African History through the Lens of Economics: Important course information

In collaboration with historians, political scientists, and anthropologists, we designed an open-access, interdisciplinary lecture series to study the impact of Africa’s history on contemporary development. 

This course will cover recent contributions in economic history that, using geospatial data from anthropological maps, colonial archives and secondary sources, will explore current economic and development challenges by drawing parallels between the past and present. 

How to join

This course will be run virtually via Zoom. Throughout the 11 weeks, every lecture can be accessed using the same zoom link. Please find the joining link below.

Zoom link:
Passcode: 114289

Course timings

This course will take place every Tuesday and Wednesday at 10am ET / 3pm GMT starting Tuesday 1 February. *Minor variations do occur. Please note sessions in purple.

DateTimeTopicZoom link
Tuesday 1 February10am ET / 3pm GMTIntroduction: African development and historyJoin here
Wednesday 2 February 10am ET / 3pm GMT Long-run trends of development in AfricaJoin here
Tuesday 8 February10am ET / 3pm GMT Precolonial Africa. Political OrganizationJoin here
Wednesday 9 February10am ET / 3pm GMT On origins of African StatesJoin here
Thursday 10 February10 am ET. 3pm GMTMapping Contemporary African Development  Join here
Tuesday 15 February 10am ET / 3pm GMT Social Structure [kinship, family, social relations]Join here
Wednesday 16 February10am ET / 3pm GMT Understanding African StudiesJoin here
Thursday 17 February10am ET / 3pm GMT African History through the Lens of Leonard Wantchekon Join here
Tuesday 22 February10am ET / 3pm GMT The slave tradesJoin here
Wednesday 23 February 11am ET / 4pm GMT The slave trades’ impact on population and AfricansJoin here
Tuesday 1 March 10am ET / 3pm GMT The scramble for AfricaJoin here
Wednesday 2 March 10am ET / 3pm GMT A closer look at South Africa and Nigeria from colonizationJoin here
Tuesday 8 March 10am ET / 3pm GMT Colonization I. IntroductionJoin here
Wednesday 9 March10am ET / 3pm GMT On the legacy of Christian missionsJoin here
Tuesday 15 March 11am EDT / 3pm GMT Colonization I. Introduction. Human capital and infrastructure Join here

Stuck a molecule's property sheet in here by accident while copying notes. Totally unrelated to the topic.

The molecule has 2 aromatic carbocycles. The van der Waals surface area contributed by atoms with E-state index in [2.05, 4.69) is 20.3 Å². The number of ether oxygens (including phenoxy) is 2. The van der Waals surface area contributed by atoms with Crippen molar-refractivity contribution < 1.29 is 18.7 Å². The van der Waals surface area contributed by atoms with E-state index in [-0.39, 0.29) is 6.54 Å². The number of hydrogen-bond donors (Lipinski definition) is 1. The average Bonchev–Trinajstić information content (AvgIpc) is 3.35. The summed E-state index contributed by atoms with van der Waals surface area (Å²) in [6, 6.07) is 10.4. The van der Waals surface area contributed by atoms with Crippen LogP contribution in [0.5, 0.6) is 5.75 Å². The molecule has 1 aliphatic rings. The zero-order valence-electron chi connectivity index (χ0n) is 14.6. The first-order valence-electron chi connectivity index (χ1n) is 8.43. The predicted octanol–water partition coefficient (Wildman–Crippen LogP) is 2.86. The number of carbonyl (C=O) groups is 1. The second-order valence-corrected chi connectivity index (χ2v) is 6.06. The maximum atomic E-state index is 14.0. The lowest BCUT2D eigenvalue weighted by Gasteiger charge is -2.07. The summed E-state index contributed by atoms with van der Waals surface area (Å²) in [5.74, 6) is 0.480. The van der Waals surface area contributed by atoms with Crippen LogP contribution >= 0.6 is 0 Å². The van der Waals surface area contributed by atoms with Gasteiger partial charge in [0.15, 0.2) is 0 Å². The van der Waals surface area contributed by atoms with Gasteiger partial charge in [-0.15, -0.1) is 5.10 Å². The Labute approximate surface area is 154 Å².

Wednesday 16 March11am EDT / 3pm GMT Colonial infrastructure and repressionJoin here
Tuesday 22 March 11am EDT / 3pm GMT Colonization II. Infrastructure and extractionJoin here
Wednesday 23 March11am EDT / 3pm GMTLocal Government and Tax CapacityJoin here
Wednesday 30 March12pm EDT / 5pm BSTColonial concessionsJoin here
Thursday 31 March4pm EDT / 9 pm BST31st Annual Kuznets Memorial Lecture: Political Distortions and Economic DevelopmentJoin here
Tuesday 5 April10am EDT / 3pm BSTConclusion: Persistence and opportunityJoin here
Wednesday 6 April10am EDT / 3pm BST Plenary session 1: Foreign aidJoin here
Tuesday 12 April10am EDT / 3pm BST Plenary session 2: Africa’s latent assets and the futureJoin here
Wednesday 13 April10am EDT / 3pm BST Plenary session 3: Conclusion and Africa: WEIRD or not?Join here

Course syllabus and readings

  • Course syllabus and pre-readings: Please download the course syllabus for access to the course schedule and pre-readings for each session. The readings have been selected to give you a historical background and introduction to the research which will be discussed in the lectures. Most of the papers can be accessed online.

Frequently asked questions

How do I access/register for the course?

This course is free-of-charge and can be accessed by registering at the following link: Register for the Course.

Where do I find a link to join the sessions?

The links will be emailed to you once you have registered for the course. Please register hereYou will also receive a reminder email 1 hour prior to each session containing the link.

How long are the sessions?

 The main lectures will last 90 minutes and the special lectures will last 75 minutes.

Who is this course for?

This course is free-of-charge and open-access to students and professionals with an interest in economics, political science, history, sociology and economic development in sub-Saharan Africa.

Do I have to attend all the sessions?

No, you are free to attend the sessions as you please.

However we do recommend you attend each session so that you can appreciate the team of (guest) lecturers we have assembled.

Will there by any coursework involved?

No, the course will not involve any coursework, however we encourage all attendees to read the items we have highlighted on the reading list. The readings have been selected to give you a historical background and introduction to the research which will be discussed in the lectures.

Will the session be recorded?

Yes, the sessions will be recorded and available on our website and via our YouTube channel. Please subscribe to be notified: